Effects of community interactions on mating decisions —
Background — During my postdoctoral work with C. Miller (U. Florida), I have investigated how community composition influences mating decisions, social networks, and reproductive success. In a focal species of leaf-footed bug, mating decisions are influenced by reproductive interference from a congener and attacks by a parasitoid fly.
Results (forthcoming) — With a simultaneous choice-test experiment, I found that reproductive interference between two closely-related species is largely driven by male preference for female body size (Hamel, Nease, & Miller, in prep. for Behavioral Ecology and Sociobiology). I then manipulated community composition (one or two species) in enclosures containing a biologically-relevant density of individuals, and monitored the mating behavior of individually-marked insects. I am now evaluating differences in the number of mates, number of copulations, social network size and composition, and female reproductive success among treatments.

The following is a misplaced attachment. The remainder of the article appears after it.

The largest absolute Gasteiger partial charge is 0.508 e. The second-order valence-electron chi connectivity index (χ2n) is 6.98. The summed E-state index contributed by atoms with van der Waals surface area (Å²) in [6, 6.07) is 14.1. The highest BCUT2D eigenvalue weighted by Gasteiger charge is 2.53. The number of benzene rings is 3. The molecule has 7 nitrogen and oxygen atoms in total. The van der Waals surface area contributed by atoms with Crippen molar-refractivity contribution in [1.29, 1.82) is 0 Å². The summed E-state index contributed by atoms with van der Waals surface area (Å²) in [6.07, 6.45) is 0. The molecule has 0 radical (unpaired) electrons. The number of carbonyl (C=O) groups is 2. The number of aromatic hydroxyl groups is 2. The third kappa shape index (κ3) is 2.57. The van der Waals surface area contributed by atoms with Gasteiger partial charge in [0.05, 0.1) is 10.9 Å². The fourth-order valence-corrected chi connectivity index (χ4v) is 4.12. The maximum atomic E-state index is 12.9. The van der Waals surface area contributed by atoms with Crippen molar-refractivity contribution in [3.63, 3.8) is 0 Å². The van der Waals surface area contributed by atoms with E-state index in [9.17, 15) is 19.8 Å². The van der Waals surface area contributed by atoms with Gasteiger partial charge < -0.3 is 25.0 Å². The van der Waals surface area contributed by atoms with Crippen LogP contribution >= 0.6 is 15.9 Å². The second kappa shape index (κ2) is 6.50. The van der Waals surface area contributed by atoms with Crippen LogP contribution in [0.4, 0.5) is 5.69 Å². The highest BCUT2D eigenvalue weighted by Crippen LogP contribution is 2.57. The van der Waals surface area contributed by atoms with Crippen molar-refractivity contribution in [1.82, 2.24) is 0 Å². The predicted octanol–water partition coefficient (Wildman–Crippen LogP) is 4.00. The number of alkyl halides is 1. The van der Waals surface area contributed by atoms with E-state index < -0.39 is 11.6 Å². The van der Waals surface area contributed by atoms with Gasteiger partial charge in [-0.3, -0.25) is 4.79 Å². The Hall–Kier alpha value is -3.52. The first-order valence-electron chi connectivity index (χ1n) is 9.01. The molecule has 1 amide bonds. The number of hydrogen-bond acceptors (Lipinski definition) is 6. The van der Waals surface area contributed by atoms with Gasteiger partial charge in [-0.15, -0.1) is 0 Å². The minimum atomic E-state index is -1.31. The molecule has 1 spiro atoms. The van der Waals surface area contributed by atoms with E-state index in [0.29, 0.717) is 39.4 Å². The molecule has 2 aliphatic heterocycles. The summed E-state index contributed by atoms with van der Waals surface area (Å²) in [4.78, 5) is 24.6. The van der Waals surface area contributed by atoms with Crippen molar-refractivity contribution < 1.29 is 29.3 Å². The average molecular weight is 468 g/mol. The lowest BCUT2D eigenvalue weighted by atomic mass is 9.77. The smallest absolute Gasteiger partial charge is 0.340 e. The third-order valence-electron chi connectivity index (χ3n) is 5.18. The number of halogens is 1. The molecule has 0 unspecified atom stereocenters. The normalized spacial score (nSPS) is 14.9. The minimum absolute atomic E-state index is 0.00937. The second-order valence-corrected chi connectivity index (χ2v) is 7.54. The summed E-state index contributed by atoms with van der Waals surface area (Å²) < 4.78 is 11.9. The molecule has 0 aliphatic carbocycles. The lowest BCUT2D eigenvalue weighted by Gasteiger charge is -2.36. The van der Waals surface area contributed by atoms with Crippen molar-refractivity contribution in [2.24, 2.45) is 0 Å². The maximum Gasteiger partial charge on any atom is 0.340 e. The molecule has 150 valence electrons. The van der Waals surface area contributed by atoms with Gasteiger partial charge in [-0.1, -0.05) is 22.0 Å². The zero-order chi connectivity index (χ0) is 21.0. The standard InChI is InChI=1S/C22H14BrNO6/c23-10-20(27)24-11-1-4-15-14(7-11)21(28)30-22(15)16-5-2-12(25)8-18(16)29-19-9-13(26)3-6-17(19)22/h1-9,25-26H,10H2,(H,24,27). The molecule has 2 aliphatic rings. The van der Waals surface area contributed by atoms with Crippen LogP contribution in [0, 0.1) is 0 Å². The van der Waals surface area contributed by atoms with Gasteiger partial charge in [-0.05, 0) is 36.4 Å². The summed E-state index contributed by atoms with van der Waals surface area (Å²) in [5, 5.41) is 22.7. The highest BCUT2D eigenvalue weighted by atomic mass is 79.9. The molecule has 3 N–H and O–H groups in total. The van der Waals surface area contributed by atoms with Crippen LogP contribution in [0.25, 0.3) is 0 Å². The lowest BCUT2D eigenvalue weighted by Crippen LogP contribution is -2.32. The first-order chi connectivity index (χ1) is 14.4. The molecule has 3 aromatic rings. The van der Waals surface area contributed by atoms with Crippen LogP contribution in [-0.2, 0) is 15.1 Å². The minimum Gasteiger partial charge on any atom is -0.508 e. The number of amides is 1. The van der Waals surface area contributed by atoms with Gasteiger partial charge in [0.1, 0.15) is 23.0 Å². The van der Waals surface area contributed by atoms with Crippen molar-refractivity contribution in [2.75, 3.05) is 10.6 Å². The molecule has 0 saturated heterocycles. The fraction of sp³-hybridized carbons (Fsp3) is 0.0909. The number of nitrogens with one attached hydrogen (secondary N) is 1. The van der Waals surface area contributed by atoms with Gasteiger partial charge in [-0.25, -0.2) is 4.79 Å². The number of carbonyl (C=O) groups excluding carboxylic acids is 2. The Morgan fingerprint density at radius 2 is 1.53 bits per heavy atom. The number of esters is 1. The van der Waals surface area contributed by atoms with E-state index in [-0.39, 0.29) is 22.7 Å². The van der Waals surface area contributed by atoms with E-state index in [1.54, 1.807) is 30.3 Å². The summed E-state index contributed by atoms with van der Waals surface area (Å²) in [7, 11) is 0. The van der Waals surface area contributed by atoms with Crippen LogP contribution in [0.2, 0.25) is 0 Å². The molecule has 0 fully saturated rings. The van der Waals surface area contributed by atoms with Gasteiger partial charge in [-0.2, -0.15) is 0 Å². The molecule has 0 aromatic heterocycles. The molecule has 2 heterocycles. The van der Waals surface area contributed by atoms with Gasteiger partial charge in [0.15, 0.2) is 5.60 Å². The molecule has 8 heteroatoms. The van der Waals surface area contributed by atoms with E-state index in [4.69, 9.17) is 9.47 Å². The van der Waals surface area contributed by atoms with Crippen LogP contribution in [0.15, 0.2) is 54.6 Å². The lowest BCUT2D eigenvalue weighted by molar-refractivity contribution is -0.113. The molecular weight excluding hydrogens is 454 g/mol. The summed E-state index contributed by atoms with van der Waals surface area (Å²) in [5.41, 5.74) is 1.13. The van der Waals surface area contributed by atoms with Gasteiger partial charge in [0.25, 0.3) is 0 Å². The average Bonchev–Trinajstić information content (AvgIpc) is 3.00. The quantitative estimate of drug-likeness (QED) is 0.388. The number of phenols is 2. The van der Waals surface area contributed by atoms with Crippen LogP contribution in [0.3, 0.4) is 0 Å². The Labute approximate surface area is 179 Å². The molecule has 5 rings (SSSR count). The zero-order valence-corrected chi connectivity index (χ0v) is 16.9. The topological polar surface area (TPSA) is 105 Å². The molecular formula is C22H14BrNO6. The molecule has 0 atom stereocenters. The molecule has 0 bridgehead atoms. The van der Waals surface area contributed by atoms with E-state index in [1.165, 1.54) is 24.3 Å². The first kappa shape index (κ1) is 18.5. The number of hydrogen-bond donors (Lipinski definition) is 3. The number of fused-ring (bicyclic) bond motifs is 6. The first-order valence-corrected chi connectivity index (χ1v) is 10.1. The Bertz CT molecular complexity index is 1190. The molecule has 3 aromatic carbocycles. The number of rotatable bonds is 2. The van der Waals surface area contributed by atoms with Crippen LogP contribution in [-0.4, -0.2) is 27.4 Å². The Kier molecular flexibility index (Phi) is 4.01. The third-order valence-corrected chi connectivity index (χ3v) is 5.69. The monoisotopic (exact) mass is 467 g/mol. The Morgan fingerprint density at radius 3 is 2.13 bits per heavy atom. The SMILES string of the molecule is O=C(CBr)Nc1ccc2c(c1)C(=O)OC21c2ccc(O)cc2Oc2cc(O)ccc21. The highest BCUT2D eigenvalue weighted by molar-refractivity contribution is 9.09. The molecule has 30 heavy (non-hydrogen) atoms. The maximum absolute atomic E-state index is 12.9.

Significance — These data will be the first to suggest how variation in community structure can influence mating decisions, social network structure, and reproductive outcomes.